Finally—it’s over (again) (presumably) (hopefully).
Article 1, Section 12 of the Bill of Rights to the Illinois Constitution states that all citizens “shall obtain justice by law, freely, completely, and promptly.” The Fourteenth Amendment of the U.S. Constitution guarantees all citizens due process and equal protection under the law.
Victoria down the street is a person. Victoria, and several of her neighbors, work at the toy company down the street. The toy company down the street is a person under the law. Under the Illinois and U.S. Constitutions, both Victoria and the toy company “shall obtain justice freely, completely and promptly.” Not in the Madison County light tobacco litigation.
A case filed in 2000; a $10.1 billion verdict/judgment entered in 2003; a $12 billion bond initially ordered; the Illinois Supreme Court reverses the judgment in 2005; appeal to U.S. Supreme Court denied; Illinois Supreme Court finalizes its ruling in 2006; 6 years, case over right? Nope.
The smoker plaintiffs attempt to re-open the case in 2008 by creatively arguing the state lower trial court should overrule the state’s highest supreme court. Long story short—the case goes up and down the court system; 8 more years; 16 total years; case now over (presumably) for the second (last?) time in 2016. That’s not free justice, not prompt justice, not due process to reasonable minds.
The definitions of justice include: fairness; justness; fair play; equity; objectivity; neutrality; morality. What are the lessons learned from this litigation? Not good. Even the dissenters in the Illinois Supreme Court acknowledged the “regretful history of this case.” An optimist may say complex cases take a long time. A cynic may say there was an attempted hijacking of the judicial system from within itself. The average citizen wonders why and how could this happen—how could a case be tried and decided, only to take a greater amount of time, another 8 years, trying to take a mulligan, a do-over?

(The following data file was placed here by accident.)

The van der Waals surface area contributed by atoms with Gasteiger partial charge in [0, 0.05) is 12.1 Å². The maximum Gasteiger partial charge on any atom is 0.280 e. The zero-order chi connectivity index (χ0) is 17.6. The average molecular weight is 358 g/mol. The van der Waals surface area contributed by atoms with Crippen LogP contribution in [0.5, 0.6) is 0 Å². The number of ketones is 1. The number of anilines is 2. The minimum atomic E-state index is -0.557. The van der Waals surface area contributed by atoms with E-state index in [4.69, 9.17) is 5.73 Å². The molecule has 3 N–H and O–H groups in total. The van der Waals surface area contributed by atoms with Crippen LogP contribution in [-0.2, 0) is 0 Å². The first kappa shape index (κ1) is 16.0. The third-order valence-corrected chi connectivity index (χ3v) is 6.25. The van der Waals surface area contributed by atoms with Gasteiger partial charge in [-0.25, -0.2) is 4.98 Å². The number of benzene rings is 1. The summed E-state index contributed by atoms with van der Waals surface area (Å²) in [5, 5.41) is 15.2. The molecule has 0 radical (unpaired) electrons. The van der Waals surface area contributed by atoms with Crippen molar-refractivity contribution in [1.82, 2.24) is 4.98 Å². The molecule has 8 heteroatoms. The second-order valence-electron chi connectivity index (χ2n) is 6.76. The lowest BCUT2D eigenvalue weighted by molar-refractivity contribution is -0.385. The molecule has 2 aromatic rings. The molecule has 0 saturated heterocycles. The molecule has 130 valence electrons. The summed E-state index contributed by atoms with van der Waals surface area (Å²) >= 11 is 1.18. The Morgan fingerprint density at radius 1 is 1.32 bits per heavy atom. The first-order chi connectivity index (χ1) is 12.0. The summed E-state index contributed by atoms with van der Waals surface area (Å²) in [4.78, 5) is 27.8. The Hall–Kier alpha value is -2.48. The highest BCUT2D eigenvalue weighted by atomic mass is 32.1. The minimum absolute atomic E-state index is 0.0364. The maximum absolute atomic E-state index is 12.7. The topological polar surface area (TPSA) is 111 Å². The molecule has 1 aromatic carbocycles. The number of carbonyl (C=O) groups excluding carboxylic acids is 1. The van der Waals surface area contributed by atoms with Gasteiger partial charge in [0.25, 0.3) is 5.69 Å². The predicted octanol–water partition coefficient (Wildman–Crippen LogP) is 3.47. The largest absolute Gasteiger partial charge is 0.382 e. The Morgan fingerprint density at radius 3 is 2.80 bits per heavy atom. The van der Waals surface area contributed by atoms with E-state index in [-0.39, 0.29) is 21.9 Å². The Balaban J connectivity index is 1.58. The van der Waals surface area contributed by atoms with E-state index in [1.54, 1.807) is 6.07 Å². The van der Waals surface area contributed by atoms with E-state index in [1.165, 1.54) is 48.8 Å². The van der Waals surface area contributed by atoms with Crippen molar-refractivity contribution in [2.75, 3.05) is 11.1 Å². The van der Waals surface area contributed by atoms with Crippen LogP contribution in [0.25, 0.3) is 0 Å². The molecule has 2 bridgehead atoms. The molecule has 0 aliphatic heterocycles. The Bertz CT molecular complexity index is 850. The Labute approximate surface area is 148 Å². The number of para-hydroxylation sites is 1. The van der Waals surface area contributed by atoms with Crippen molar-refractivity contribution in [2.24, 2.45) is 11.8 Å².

Lawyers and judges are required to takes oaths of office in which they agree to support the U.S. and Illinois constitutions. The citizenry has, or needs to have, faith and confidence in their judicial and legal officers, and the process. A fair day in court is what all persons, all citizens (single or corporate), expect and to which they are entitled; the constitutions promise us that.
These plaintiffs alleged they were harmed; they sought their day in court; they had it; in 2006 they lost. The defendant, the employer of thousands of citizens, spent millions in fees and expenses on the case, and received no reimbursement upon prevailing, rather than having that money available for salaries and benefits for its employees, other benefits for its customers or the public, charitable causes and other good deeds. The processes seen in this lawsuit should be a wake-up call for the citizenry of Illinois, or justice there may be turned on its head.
Kurtis Reeg, partner at Goldberg Segalla, is an attorney licensed in four states, including
Illinois, and has practiced 36 years. He
was asked by the trial court to serve as a special master in this case. To his knowledge no special master was ever